Howdy howdy howdy. Today it was a struggle to stay dry in NOLA — the downpours and thunderstorms that have ravaged Texas are now upon us. Fortunately, there hasn’t been any major damage as far as I’ve heard, but I’m guessing the two sinkholes on Canal Street might be filled to the brim.
Anyway, here’s the second installment of stuff covering this week’s Negro Leagues reunion in Birmingham. Yesterday I unleashed some pics of the 21st annual Rickwood Classic, and this post includes a slew of pictures from my trusty iPhone 5s of the brand-new Negro Southern League Museum in downtown Birmingham, right next door to Regions Field, the current home of the Double-A Barons.
The museum, to say the least, is quite, quite impressive. Dr. Layton Revel and Co. did a phenomenal job. and best of all museum visits are free.
Tomorrow I’ll hopefully post some written thoughts about my hectic two days in Alabama, but for now, here’s some more photos …
Chalkboard forming a mock up of the lineups for the 1948 Negro World Series between the Black Barons and the Homestead Grays, complete with game-used bats.
The start of the tour features thousands of baseballs signed by ex-players and managers. It was my favorite part of the museum.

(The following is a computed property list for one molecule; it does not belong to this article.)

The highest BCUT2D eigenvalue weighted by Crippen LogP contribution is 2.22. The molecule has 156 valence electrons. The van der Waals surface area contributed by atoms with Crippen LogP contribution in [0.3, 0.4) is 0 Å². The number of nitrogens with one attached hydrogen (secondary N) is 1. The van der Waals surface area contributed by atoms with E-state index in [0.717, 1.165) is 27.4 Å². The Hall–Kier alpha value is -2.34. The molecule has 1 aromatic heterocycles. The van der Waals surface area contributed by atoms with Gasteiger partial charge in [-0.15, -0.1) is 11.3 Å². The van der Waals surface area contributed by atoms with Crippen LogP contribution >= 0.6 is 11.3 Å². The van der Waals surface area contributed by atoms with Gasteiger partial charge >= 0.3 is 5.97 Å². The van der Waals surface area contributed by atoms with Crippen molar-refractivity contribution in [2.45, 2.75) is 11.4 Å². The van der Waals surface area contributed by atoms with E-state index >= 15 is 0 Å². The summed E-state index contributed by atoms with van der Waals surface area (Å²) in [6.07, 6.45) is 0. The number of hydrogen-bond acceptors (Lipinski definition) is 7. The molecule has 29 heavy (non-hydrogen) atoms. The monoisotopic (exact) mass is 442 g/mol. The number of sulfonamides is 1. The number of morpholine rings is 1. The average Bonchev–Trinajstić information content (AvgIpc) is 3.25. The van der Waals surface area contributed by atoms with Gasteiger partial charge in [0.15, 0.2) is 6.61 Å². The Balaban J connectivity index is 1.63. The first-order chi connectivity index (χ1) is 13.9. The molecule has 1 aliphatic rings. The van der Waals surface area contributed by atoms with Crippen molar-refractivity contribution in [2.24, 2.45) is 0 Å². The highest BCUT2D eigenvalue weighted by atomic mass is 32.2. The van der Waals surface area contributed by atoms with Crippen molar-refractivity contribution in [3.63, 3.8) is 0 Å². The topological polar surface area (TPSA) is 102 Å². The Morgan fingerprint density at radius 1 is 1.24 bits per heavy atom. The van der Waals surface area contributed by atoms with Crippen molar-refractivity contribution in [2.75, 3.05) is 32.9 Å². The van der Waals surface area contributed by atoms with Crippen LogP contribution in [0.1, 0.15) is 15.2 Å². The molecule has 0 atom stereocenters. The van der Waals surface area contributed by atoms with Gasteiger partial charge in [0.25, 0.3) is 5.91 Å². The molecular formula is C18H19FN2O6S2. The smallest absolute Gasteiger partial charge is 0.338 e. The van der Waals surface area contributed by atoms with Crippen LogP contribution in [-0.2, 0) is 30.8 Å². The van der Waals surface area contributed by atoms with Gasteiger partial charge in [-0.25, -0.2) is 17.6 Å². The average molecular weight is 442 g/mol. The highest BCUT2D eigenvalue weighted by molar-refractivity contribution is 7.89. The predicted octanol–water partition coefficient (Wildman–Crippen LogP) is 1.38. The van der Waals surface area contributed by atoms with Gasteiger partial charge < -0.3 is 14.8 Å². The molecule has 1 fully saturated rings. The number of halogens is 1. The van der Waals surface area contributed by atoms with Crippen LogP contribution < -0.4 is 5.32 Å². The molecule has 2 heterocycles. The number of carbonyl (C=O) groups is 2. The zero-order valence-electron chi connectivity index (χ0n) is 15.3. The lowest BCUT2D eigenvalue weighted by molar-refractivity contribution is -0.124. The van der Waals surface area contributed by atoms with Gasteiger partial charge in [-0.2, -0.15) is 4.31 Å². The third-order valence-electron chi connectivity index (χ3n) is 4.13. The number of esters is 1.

A poster from the ’48 World Series.
The tour included a simulated portion of a stadium, including fences and seats.
A game-worn uniform from one of the teams in other parts of Alabama.
These three reflect the NSLM’s crucial emphasis of Birmingham’s influential industrial leagues, which launched the pro careers of dozens of local.
OK, remember when I said the framed baseballs were my favorite aspect of the museum? Well, this is actually tied for the top slot — a game-worn, 1958 uniform from Bill Greason when he played for my hometown Rochester Red Wings!
I’m assuming y’all know this gentleman …
Finally … OK, remember when I said my two top items in the museum were a displays of balls and a Red Wings jersey? Yeah, umm, this one makes it a three-way finish — an authentic 1920s New Orleans Black Pelicans top. To make this display especially personal for me is the inclusion of several game-used items from Louisiana native Gentleman Dave Malarcher, one of my all-time favorite players and research subjects.
Tomorrow comes a little bit of prose … Thanks again for checking out the blog!